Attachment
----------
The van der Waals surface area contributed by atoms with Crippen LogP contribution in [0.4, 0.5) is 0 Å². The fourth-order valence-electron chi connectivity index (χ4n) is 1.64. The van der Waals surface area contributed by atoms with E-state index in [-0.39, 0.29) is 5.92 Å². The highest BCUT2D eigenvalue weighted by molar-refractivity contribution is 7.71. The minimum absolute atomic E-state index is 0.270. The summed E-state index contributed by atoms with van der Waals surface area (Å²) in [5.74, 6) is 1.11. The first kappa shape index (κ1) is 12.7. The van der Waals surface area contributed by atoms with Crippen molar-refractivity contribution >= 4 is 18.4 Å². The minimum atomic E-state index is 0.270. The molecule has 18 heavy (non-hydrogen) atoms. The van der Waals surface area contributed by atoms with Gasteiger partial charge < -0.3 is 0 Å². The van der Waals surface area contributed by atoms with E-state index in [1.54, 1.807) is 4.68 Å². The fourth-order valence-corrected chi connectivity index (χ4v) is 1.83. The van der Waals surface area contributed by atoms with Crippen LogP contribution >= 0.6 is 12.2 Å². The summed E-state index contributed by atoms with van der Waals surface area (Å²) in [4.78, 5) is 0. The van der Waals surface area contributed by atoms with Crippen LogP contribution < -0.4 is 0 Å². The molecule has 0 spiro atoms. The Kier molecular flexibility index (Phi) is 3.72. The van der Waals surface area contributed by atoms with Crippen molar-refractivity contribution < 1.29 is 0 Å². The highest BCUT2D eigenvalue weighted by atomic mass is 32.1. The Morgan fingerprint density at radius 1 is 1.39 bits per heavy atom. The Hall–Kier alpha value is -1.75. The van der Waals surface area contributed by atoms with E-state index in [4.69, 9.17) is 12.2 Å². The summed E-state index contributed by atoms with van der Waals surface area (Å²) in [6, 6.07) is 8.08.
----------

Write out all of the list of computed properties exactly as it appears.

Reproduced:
The van der Waals surface area contributed by atoms with Crippen LogP contribution in [0.4, 0.5) is 0 Å². The fourth-order valence-electron chi connectivity index (χ4n) is 1.64. The van der Waals surface area contributed by atoms with E-state index in [-0.39, 0.29) is 5.92 Å². The highest BCUT2D eigenvalue weighted by molar-refractivity contribution is 7.71. The minimum absolute atomic E-state index is 0.270. The summed E-state index contributed by atoms with van der Waals surface area (Å²) in [5.74, 6) is 1.11. The first kappa shape index (κ1) is 12.7. The van der Waals surface area contributed by atoms with Crippen molar-refractivity contribution >= 4 is 18.4 Å². The minimum atomic E-state index is 0.270. The molecule has 18 heavy (non-hydrogen) atoms. The van der Waals surface area contributed by atoms with Gasteiger partial charge < -0.3 is 0 Å². The van der Waals surface area contributed by atoms with E-state index in [1.54, 1.807) is 4.68 Å². The fourth-order valence-corrected chi connectivity index (χ4v) is 1.83. The van der Waals surface area contributed by atoms with Crippen LogP contribution >= 0.6 is 12.2 Å². The summed E-state index contributed by atoms with van der Waals surface area (Å²) in [4.78, 5) is 0. The van der Waals surface area contributed by atoms with Crippen LogP contribution < -0.4 is 0 Å². The molecule has 0 spiro atoms. The Kier molecular flexibility index (Phi) is 3.72. The van der Waals surface area contributed by atoms with Crippen molar-refractivity contribution < 1.29 is 0 Å². The highest BCUT2D eigenvalue weighted by atomic mass is 32.1. The Morgan fingerprint density at radius 1 is 1.39 bits per heavy atom. The Hall–Kier alpha value is -1.75. The van der Waals surface area contributed by atoms with E-state index in [4.69, 9.17) is 12.2 Å². The summed E-state index contributed by atoms with van der Waals surface area (Å²) in [6, 6.07) is 8.08.